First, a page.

Cinema chain bans laptops, tablets
Maybe mobile phones too, soon
Cinema chain Vue is deciding whether to ban mobile phones from its venues, having already decided that laptop computers are a no-no.
The Ts&Cs Vue imposes on anyone entering its cinemas - nothing odd there; all entertainment venues have these - forbids punters from taking "sound and video recording equipment" into the auditorium. Vue reserves the right to search visitors to prevent them from sneaking such kit in.
Again, that's not uncommon. It's how cinemas can be seen to be trying to fight piracy, even if they're not terribly effective. But imagine reader Dom Hodgson's surprise when staff at Vue's Leeds Light cinema refused to allow him to take his laptop in.
As Dom subsequently noted in his blog, this notebook phobia did not extend to the phone and the camera he also had in his bag - both of which contain image sensors of considerably higher resolution than the feeble webcam built into his laptop.
His iPad doesn't have a camera, but it can certainly record high-quality audio. Again, he was allowed to take that into the screening room.
Dom contacted Vue, which said that, yes, laptops are verboten, and its staff should have confiscated his iPad and camera too, for the duration of the showing.
"Laptops increasing have recording functionality and therefore this is not uncommon to ask our customers not to take them into the auditoriums and this is certainly not a new policy," the company said.
"There is obviously no excuse why the staff did not address the issue of your camera/iPad, and please be advised that I have addressed this with the General Manager at our venue in Leeds Light where I believe you attended.
"Ultimately, we adhere to this policy to protect our business from the real risk which film piracy threatens to the cinema industry," Vue said. "We try to lessen the impact to our customers by only applying the policy when the risk is high: for example, opening weekends - the bigger the film, the greater the risk - and if the UK have a release in advance of the rest of the world."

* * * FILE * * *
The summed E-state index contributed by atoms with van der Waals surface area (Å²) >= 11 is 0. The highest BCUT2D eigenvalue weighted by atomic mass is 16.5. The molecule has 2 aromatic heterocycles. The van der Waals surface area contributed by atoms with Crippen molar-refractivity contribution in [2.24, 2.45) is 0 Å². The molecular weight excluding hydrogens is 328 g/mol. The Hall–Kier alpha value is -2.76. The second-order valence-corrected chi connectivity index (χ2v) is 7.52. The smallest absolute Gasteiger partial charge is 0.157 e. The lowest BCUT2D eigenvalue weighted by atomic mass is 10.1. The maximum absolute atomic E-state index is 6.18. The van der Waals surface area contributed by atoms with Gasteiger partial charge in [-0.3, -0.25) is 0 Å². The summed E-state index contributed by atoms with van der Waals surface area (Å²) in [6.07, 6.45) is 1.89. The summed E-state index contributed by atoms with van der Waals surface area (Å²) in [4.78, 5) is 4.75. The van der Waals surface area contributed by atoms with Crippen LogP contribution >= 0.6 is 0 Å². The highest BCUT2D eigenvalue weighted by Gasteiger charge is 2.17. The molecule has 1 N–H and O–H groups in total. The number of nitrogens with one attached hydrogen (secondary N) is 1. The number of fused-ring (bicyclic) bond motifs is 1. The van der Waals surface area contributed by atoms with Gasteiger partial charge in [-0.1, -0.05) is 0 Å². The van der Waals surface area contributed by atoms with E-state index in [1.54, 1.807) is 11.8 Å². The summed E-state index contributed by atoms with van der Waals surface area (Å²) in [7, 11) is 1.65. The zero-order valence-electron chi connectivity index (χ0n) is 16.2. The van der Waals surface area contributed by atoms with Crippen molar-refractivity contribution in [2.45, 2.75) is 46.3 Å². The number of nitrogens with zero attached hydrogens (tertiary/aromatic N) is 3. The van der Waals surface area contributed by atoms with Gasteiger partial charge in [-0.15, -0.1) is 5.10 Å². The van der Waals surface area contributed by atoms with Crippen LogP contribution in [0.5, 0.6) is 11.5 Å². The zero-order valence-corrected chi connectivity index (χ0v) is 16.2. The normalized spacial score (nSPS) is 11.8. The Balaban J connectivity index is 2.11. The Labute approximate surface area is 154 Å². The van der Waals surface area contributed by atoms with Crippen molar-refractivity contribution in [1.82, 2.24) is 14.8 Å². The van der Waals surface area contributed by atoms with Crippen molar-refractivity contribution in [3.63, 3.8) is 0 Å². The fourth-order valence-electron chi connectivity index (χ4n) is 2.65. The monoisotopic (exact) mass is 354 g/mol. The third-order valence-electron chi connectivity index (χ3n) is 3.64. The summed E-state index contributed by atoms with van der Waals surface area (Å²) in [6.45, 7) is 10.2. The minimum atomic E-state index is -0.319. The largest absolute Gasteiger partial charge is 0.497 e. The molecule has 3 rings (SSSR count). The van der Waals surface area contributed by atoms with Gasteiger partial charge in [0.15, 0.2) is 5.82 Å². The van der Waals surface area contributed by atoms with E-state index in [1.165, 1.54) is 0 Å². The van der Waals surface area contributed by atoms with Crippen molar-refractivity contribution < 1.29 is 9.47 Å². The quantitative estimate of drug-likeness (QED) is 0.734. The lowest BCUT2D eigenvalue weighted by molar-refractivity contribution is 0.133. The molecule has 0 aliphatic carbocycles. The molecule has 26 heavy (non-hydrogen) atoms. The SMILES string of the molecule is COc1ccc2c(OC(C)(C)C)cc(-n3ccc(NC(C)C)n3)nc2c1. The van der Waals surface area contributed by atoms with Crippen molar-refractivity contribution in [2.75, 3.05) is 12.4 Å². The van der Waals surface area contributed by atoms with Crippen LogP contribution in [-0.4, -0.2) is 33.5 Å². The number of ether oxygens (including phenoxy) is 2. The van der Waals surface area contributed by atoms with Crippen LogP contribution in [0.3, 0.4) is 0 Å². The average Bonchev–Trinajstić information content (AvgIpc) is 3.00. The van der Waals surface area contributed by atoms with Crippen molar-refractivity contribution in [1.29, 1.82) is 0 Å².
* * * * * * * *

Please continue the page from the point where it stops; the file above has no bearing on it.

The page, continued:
Next, the company addressed mobile phones.
"I do fully recognise your comments regarding the recording capability of mobile phones and the apparent disparity in our current policy. Please be advised that this matter is currently under review... I expect the policy to change in early October."
While Vue's concerns about piracy are understandable, it's hard to see how banning laptops - and possibly phones too - will do anything to help. Limiting the ban to certain times doesn't prevent piracy, but extending the ban to every performance will just annoy the punters, especially if they're forced to assume the position, movie style. Almost all of us now carry phones, and many carry laptops too.
Like Dom, we're not sure we trust cinema staff with our kit either. As he says, at this rate it'll soon just be easier to go home and download - which certainly won't help Vue and others cinemas any. ®
Re: the real question here is
Well, you could be like me the other day and going to the pictures on your way home from work. I take my laptop to work and back every day, so it's almost always in my backpack.
That's why I don't go to the cinema any more...
Most films seem to be out on DVD within 6-9 months of theatrical release, and usually for less than the price of two admission tickets to my local Vue in the Home counties.
I can eat what I want, without having to pay stupid prices for trash food
Drink what I want,
Pause the film (should I drink too much) and adjust the volume etc
not have to put up with Chavvy little shits talking, fighting, eating loudly, using mobile phones, throwing things etc,
Not have to risk getting searched like a terrorist because I might have a mobile on me,
I can watch it again without having to pay a further admission fees
I understand piracy is a problem, but videoing a film like this takes only one person in one showing at one multiplex. As a result they've decided that the best solution is to potentially inconvenience every punter at every showing of every multiplex. I wouldn't deliberately take my laptop and dSLR to a cinema, but I would my mobile. Then there are people who may go to the Cinema after work etc, and still have their laptop with them. I know I wouldn't trust my kit to Cinema staff and their small sign stating that "Equipment left is entirely at the owners risk [even if we have confiscated it]".
Perhaps they should be a bit smarter. How about scanning the auditorium twice during the showing with an IR camera in the ceiling looking for people with recording equipment. And anyway, using a laptop in a dark auditorium is going to stand out like a lighthouse?
Just my tuppence worth. I know the cinema is pretty popular for film buffs.
is going to impact them unless they provide some sort of secure locker for to put your stuff in.
Call me paranoid, but i don't particularly trust some of the minimum wage droolers employed by cinemas with my expensive smartphone.
Anyway, all the best cam recordings of new films are done, from the projection booth, by the staff!
A little more though maybe
I work in London so have no car, I travel to work by train. Therefore have to carry my Laptop on me when I take it home from work, some times I stop off at the cinema on the way home.
My suggestion is maybe you didn't think for quite long enough.
Re: @ Tony Smith
So I can use it when I get home afterwards.